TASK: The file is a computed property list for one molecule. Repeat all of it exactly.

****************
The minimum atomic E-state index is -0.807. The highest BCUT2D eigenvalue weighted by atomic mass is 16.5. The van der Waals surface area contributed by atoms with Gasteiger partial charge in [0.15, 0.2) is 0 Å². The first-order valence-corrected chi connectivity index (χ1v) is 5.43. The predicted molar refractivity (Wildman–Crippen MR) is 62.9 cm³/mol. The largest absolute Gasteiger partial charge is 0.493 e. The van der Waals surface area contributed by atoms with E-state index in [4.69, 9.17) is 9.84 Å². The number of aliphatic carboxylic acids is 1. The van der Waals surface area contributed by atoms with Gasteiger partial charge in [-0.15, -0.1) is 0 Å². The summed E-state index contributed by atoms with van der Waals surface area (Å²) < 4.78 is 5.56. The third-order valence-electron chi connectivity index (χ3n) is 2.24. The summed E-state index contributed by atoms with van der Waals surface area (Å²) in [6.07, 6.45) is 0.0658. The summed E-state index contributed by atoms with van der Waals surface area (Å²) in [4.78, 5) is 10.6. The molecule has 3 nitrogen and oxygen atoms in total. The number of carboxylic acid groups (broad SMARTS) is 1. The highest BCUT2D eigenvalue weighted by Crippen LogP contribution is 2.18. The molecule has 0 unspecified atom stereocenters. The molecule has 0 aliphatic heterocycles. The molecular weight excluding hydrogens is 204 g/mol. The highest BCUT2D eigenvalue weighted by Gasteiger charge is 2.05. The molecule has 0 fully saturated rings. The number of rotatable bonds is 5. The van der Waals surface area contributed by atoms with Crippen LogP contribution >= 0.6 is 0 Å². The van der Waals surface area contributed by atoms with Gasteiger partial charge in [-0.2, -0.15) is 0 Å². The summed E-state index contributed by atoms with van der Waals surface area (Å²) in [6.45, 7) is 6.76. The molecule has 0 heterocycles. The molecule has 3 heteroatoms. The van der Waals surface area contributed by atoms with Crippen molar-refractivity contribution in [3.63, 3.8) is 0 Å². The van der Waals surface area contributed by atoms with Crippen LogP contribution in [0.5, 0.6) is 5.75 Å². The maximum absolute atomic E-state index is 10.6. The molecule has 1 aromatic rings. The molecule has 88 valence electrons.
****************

The minimum atomic E-state index is -0.807. The highest BCUT2D eigenvalue weighted by atomic mass is 16.5. The van der Waals surface area contributed by atoms with Gasteiger partial charge in [0.15, 0.2) is 0 Å². The first-order valence-corrected chi connectivity index (χ1v) is 5.43. The predicted molar refractivity (Wildman–Crippen MR) is 62.9 cm³/mol. The largest absolute Gasteiger partial charge is 0.493 e. The van der Waals surface area contributed by atoms with E-state index in [4.69, 9.17) is 9.84 Å². The number of aliphatic carboxylic acids is 1. The van der Waals surface area contributed by atoms with Gasteiger partial charge in [-0.15, -0.1) is 0 Å². The summed E-state index contributed by atoms with van der Waals surface area (Å²) < 4.78 is 5.56. The third-order valence-electron chi connectivity index (χ3n) is 2.24. The summed E-state index contributed by atoms with van der Waals surface area (Å²) in [6.07, 6.45) is 0.0658. The summed E-state index contributed by atoms with van der Waals surface area (Å²) in [4.78, 5) is 10.6. The molecule has 3 nitrogen and oxygen atoms in total. The number of carboxylic acid groups (broad SMARTS) is 1. The highest BCUT2D eigenvalue weighted by Crippen LogP contribution is 2.18. The molecule has 0 unspecified atom stereocenters. The molecule has 0 aliphatic heterocycles. The molecular weight excluding hydrogens is 204 g/mol. The highest BCUT2D eigenvalue weighted by Gasteiger charge is 2.05. The molecule has 0 fully saturated rings. The number of rotatable bonds is 5. The van der Waals surface area contributed by atoms with Crippen LogP contribution >= 0.6 is 0 Å². The van der Waals surface area contributed by atoms with Gasteiger partial charge in [-0.2, -0.15) is 0 Å². The summed E-state index contributed by atoms with van der Waals surface area (Å²) in [6.45, 7) is 6.76. The molecule has 0 heterocycles. The molecule has 3 heteroatoms. The van der Waals surface area contributed by atoms with Crippen molar-refractivity contribution in [3.63, 3.8) is 0 Å². The van der Waals surface area contributed by atoms with Crippen LogP contribution in [0.5, 0.6) is 5.75 Å². The maximum absolute atomic E-state index is 10.6. The molecule has 1 aromatic rings. The molecule has 88 valence electrons.